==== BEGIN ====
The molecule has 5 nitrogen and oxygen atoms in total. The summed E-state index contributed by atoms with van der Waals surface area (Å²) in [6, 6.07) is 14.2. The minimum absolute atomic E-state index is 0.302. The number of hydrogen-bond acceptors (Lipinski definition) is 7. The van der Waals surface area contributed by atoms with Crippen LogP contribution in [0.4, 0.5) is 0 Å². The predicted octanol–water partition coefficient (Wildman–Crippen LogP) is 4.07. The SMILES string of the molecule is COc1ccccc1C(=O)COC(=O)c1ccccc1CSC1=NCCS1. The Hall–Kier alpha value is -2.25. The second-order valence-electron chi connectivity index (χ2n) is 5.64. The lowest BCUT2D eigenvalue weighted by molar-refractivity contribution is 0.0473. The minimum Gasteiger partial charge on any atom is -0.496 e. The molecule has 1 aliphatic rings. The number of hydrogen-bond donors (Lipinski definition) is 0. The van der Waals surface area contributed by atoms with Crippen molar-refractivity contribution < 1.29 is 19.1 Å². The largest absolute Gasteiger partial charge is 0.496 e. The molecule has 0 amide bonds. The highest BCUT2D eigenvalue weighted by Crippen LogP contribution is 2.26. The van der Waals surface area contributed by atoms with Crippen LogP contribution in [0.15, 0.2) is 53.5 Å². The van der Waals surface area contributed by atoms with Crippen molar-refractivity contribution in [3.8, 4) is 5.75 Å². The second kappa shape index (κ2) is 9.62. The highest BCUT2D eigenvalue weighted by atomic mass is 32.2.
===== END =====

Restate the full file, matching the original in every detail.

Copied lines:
The molecule has 5 nitrogen and oxygen atoms in total. The summed E-state index contributed by atoms with van der Waals surface area (Å²) in [6, 6.07) is 14.2. The minimum absolute atomic E-state index is 0.302. The number of hydrogen-bond acceptors (Lipinski definition) is 7. The van der Waals surface area contributed by atoms with Crippen LogP contribution in [0.4, 0.5) is 0 Å². The predicted octanol–water partition coefficient (Wildman–Crippen LogP) is 4.07. The SMILES string of the molecule is COc1ccccc1C(=O)COC(=O)c1ccccc1CSC1=NCCS1. The Hall–Kier alpha value is -2.25. The second-order valence-electron chi connectivity index (χ2n) is 5.64. The lowest BCUT2D eigenvalue weighted by molar-refractivity contribution is 0.0473. The minimum Gasteiger partial charge on any atom is -0.496 e. The molecule has 1 aliphatic rings. The number of hydrogen-bond donors (Lipinski definition) is 0. The van der Waals surface area contributed by atoms with Crippen molar-refractivity contribution < 1.29 is 19.1 Å². The largest absolute Gasteiger partial charge is 0.496 e. The molecule has 0 amide bonds. The highest BCUT2D eigenvalue weighted by Crippen LogP contribution is 2.26. The van der Waals surface area contributed by atoms with Crippen LogP contribution in [0.15, 0.2) is 53.5 Å². The van der Waals surface area contributed by atoms with Crippen molar-refractivity contribution in [3.8, 4) is 5.75 Å². The second kappa shape index (κ2) is 9.62. The highest BCUT2D eigenvalue weighted by atomic mass is 32.2.